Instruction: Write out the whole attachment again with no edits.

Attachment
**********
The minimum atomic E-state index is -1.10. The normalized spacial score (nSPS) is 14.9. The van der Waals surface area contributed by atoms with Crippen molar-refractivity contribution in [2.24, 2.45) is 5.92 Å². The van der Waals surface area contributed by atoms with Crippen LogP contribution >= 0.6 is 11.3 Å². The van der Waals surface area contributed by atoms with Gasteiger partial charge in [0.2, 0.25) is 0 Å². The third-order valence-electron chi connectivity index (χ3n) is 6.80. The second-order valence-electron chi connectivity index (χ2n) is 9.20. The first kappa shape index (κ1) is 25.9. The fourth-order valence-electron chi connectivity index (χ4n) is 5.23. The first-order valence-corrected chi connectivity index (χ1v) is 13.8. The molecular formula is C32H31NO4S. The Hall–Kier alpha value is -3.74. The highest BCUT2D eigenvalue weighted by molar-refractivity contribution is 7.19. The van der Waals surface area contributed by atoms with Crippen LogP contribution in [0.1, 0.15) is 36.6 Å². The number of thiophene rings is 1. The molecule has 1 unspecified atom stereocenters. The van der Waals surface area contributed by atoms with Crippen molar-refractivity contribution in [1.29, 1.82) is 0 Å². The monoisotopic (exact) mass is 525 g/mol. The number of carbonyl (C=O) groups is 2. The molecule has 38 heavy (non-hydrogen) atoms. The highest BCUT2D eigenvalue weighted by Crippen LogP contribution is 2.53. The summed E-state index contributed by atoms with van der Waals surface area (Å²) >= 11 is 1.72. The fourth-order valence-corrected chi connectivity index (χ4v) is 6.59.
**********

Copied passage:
The minimum atomic E-state index is -1.10. The normalized spacial score (nSPS) is 14.9. The van der Waals surface area contributed by atoms with Crippen molar-refractivity contribution in [2.24, 2.45) is 5.92 Å². The van der Waals surface area contributed by atoms with Crippen LogP contribution >= 0.6 is 11.3 Å². The van der Waals surface area contributed by atoms with Gasteiger partial charge in [0.2, 0.25) is 0 Å². The third-order valence-electron chi connectivity index (χ3n) is 6.80. The second-order valence-electron chi connectivity index (χ2n) is 9.20. The first kappa shape index (κ1) is 25.9. The fourth-order valence-electron chi connectivity index (χ4n) is 5.23. The first-order valence-corrected chi connectivity index (χ1v) is 13.8. The molecular formula is C32H31NO4S. The Hall–Kier alpha value is -3.74. The highest BCUT2D eigenvalue weighted by molar-refractivity contribution is 7.19. The van der Waals surface area contributed by atoms with Crippen LogP contribution in [0.1, 0.15) is 36.6 Å². The number of thiophene rings is 1. The molecule has 1 unspecified atom stereocenters. The van der Waals surface area contributed by atoms with Crippen molar-refractivity contribution in [1.29, 1.82) is 0 Å². The monoisotopic (exact) mass is 525 g/mol. The number of carbonyl (C=O) groups is 2. The molecule has 38 heavy (non-hydrogen) atoms. The highest BCUT2D eigenvalue weighted by Crippen LogP contribution is 2.53. The summed E-state index contributed by atoms with van der Waals surface area (Å²) >= 11 is 1.72. The fourth-order valence-corrected chi connectivity index (χ4v) is 6.59.